David Schonauer

State of the Art: See a Green Dot in iOS 14? Your Camera Could Be Spying On You

PetaPixel   Wednesday September 30, 2020

If you’ve upgraded your iPhone to iOS 14, you may have noticed a little green dot at the top of your screen when using certain apps. It’s a new security feature: When you see the green dot, it means that there’s an app that’s actively using your iPhone’s camera. If you see an orange dot, that means an app is using your microphone. “What this means is that if you see a green dot but aren’t aware of any app needing your camera, there may be an app secretly accessing the camera to spy on you,” notes PetaPixel.   Read the full Story >>

Books: What It's Like to Photograph The Rock for 20 Years

The Hollywood Reporter   Wednesday September 30, 2020

For more than two decades, Hiram Garcia — president of production at Dwayne “The Rock” Johnson’s Seven Bucks Prods., has enjoyed unprecedented to Johnson’s film sets, workouts, wrestling matches and personal life. The result, notes The Hollywood Reporter, is The Rock: Through the Lens: His Life, His Movies, His World, a new book from St. Martin’s Press. "Besides the obvious bonuses of shooting an individual who’s 275 pounds of pure muscle, the thing that really makes DJ a great subject is what’s at his core," says Garcia.   Read the full Story >>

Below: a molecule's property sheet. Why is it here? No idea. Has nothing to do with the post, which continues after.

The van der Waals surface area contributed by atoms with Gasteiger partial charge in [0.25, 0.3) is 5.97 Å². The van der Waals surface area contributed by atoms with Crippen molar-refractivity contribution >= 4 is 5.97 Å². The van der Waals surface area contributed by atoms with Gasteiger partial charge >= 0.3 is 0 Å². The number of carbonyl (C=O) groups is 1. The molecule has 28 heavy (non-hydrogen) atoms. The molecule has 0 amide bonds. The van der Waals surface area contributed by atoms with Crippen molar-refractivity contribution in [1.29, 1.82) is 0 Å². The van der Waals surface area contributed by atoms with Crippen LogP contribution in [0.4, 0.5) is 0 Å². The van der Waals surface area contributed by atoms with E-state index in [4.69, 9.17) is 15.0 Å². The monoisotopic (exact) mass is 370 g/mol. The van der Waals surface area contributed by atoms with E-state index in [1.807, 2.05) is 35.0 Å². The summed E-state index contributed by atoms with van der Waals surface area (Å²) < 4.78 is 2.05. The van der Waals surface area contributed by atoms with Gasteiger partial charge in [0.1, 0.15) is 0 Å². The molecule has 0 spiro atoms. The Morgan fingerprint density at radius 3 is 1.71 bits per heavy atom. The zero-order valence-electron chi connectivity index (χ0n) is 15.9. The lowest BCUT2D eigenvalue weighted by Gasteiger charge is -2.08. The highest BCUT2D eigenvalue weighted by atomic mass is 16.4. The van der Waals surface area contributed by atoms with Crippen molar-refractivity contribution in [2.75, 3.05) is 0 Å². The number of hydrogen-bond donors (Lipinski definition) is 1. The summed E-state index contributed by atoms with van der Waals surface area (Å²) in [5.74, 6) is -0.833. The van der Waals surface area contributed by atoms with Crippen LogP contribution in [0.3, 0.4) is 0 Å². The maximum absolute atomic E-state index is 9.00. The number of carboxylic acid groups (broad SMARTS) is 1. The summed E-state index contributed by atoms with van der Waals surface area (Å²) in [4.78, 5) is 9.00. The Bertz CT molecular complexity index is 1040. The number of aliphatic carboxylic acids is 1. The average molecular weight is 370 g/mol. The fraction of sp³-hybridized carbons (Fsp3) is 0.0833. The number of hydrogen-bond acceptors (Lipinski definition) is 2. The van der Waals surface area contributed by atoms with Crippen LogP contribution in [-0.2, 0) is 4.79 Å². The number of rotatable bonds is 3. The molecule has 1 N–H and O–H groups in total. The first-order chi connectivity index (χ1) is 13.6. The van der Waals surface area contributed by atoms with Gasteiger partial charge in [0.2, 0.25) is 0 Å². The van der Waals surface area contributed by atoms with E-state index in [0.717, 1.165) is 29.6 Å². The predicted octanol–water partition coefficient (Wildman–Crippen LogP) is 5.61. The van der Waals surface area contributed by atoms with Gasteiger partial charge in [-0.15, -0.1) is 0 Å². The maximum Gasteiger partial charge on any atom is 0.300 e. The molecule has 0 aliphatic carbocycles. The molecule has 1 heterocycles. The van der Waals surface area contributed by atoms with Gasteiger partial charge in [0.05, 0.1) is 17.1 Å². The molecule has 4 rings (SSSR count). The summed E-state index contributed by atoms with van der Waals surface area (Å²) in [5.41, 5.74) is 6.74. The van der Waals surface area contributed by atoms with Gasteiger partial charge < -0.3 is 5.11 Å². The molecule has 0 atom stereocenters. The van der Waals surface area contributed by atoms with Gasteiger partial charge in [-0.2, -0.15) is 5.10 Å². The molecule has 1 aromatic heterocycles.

Resources: Newspaper Navigator Lets You Search 1.56M Newspaper Historical Photos

DIYPhotography   Wednesday September 30, 2020

The Library of Congress’s Newspaper Navigator is an online database of 16,3 million newspaper pages, out of which 1.5 million are photos, notes DIY Photography. The resource, which covers the period between 1900 and 1963, has existed for a while, but now you can browse through newspaper photos only. “The visual content was identified using an object detection model trained on annotations of World War 1-era Chronicling America pages,” the LoC explains.    Read the full Story >>

Nature Watch: Amid the Last Quiet Places On Earth

Smithsonian   Wednesday September 30, 2020

“Having spent my career working as a photographer in remote, hard-to-reach areas, it took me nearly two decades to fully realize that the least appreciated and often the hardest gems to document are not the vistas I chase with still cameras, but the auditory elements that surround them.” So writes photographer Pete McBride, whose images of Earth’s quietest places are featured at Smithsonian. The “blanket of calm” he encountered in these places “remained with me long after my pixels were processed,” notes McBride.   Read the full Story >>

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